It’s getting hot in here...
Some might like it hot, but it's going to be very unpleasant for a vast majority of us.
Trigger Warning - this issue is going to be a sombre one. Plan something fun to see/do/eat afterwards!
It’s official. The past nine years of our lives - three of which have been spent in a weird, pandemic-fuelled haze - have been the warmest since record keeping began in 1880, according to NASA.
The UN’s World Meteorological Organization (WMO), using six international datasets including NASA, concurred, although it said the past eight years instead of nine.
And guess what? Despite devastating wildfires in Europe and the U.S., record-shattering temperatures in the Antarctic, heatwaves in China and South America, and a long-lasting drought in the Horn of Africa…
2022 is “only” the fifth or sixth warmest on record, according to the WMO. This is because of the presence of a cooling La Niña event for the third year in a row.
Nevertheless, Europe, where I now live, experienced its hottest summer ever, with vast swathes of fertile agricultural land across the region suffering from terrible drought.
Between the beginning of the year to September 3, the region also lost almost three times as much land to wildfires as it did every year between 2006-2021.
This in turn led to a sharp rise in emissions from wildfires, which include carbon gases and particulate matter, with France, Spain, Germany and Slovenia notching up highest summer wildfire emissions for at least the last 20 years.
We’re also having a very warm winter right now. You must have seen hordes of articles on ski resorts shutting their doors due to a lack of a snow as well as the spectre of the world’s elite converging at Davos with the possibility - gasp! - of not being able to go skiing.
Unfortunately, the heat situation isn’t about to end anytime soon. NOAA estimates there’s an 82% chance that La Niña will have ended around Spring but we don’t know what will replace it. FYI - NOAA = the United States National Oceanic and Atmospheric Administration.
The two options are El Niño, which usually has the exact opposite impact from La Niña, or ENSO-neutral, which, as the name suggests, is neither of the two.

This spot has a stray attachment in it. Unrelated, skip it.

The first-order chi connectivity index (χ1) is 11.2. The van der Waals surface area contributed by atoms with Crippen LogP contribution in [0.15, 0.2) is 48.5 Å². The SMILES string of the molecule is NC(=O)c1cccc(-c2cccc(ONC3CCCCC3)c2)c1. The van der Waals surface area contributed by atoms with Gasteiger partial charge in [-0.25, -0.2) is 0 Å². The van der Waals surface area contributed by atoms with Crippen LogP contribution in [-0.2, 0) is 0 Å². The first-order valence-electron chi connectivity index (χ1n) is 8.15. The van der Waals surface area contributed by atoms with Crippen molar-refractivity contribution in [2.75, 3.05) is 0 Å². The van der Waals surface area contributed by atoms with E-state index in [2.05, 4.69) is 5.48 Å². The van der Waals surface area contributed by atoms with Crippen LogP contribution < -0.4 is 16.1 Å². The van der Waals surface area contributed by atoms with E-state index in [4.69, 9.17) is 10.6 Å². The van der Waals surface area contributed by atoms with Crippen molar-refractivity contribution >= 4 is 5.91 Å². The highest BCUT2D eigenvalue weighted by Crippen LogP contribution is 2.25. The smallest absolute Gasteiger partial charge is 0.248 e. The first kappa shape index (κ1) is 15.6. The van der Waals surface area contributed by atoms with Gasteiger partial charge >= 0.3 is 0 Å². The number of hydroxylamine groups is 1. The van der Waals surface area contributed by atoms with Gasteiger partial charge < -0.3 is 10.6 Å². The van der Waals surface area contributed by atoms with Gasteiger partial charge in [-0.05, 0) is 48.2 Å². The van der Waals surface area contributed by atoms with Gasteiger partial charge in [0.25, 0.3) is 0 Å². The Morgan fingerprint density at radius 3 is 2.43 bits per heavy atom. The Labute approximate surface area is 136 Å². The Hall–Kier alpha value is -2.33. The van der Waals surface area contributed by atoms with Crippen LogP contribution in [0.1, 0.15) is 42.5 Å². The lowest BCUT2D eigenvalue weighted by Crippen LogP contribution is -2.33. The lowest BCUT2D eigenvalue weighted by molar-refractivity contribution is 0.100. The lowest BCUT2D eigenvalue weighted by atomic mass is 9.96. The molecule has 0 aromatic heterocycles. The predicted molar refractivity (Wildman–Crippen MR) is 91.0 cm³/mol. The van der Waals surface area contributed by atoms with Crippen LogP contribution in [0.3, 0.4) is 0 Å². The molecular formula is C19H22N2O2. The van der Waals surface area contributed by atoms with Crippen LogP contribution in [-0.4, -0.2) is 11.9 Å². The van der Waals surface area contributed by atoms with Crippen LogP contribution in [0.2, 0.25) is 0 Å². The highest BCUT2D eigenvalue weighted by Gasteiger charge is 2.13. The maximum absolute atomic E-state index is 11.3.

Both the WMO and NOAA have suggested that it is likely to be ENSO-neutral but others have warned of El Niño returning later this year. If so, we are looking at what is likely to be an extremely uncomfortable time.
We often overuse the term “perfect storm” but this time, it fits. Imagine what could likely be in store for us after three years of a deadly global pandemic, a year of war in Ukraine, increasingly erratic weather patterns (see: the unprecedented floods in Pakistan) and the cumulative impacts of all these things on people’s health and livelihoods and nations’ coffers.
The Dreaded Droughts
The fear is that El Niño, on top of a warming trend, will lead to even more frequent, longer, and harsher droughts.
Farming is extremely susceptible to the vagaries of weather and rice, wheat and maize, three key staples that feed much of the world, are all sensitive to heat stress and drought.
Different plants respond differently to these stresses but a new paper by researchers from Peru and Pakistan found that the impact are wide-ranging, affecting productivity, growth and nutrient update, just to name a few. In other words, we’re going to face both quantity and quality issues.
According to the EU’s Copernicus Climate Change Service, last year’s unusually warm weather, “combined with a lack of rain, clear skies and dry soils, brought drought conditions especially to the southern and central parts of the continent”. The result?
Massive drops in wheat and rice production in Italy, slashing fruit, cereal and wine production in France, and a plunge in olive oil production in Spain. Agricultural powerhouses Argentina and Brazil were also affected.